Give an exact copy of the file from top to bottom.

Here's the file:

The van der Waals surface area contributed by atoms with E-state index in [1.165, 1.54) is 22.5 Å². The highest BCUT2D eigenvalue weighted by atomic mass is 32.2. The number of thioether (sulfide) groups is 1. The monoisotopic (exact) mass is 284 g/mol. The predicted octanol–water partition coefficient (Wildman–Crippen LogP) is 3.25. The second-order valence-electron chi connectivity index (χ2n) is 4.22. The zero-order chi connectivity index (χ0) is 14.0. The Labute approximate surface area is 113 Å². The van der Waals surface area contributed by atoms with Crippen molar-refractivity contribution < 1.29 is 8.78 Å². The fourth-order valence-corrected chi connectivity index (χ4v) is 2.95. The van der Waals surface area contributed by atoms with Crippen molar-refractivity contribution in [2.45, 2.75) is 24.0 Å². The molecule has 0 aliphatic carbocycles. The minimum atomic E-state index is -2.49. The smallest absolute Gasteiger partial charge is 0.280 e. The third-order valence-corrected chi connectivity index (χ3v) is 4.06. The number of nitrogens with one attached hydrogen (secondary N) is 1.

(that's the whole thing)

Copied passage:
The van der Waals surface area contributed by atoms with E-state index in [1.165, 1.54) is 22.5 Å². The highest BCUT2D eigenvalue weighted by atomic mass is 32.2. The number of thioether (sulfide) groups is 1. The monoisotopic (exact) mass is 284 g/mol. The predicted octanol–water partition coefficient (Wildman–Crippen LogP) is 3.25. The second-order valence-electron chi connectivity index (χ2n) is 4.22. The zero-order chi connectivity index (χ0) is 14.0. The Labute approximate surface area is 113 Å². The van der Waals surface area contributed by atoms with Crippen molar-refractivity contribution < 1.29 is 8.78 Å². The fourth-order valence-corrected chi connectivity index (χ4v) is 2.95. The van der Waals surface area contributed by atoms with Crippen molar-refractivity contribution in [2.45, 2.75) is 24.0 Å². The molecule has 0 aliphatic carbocycles. The minimum atomic E-state index is -2.49. The smallest absolute Gasteiger partial charge is 0.280 e. The third-order valence-corrected chi connectivity index (χ3v) is 4.06. The number of nitrogens with one attached hydrogen (secondary N) is 1.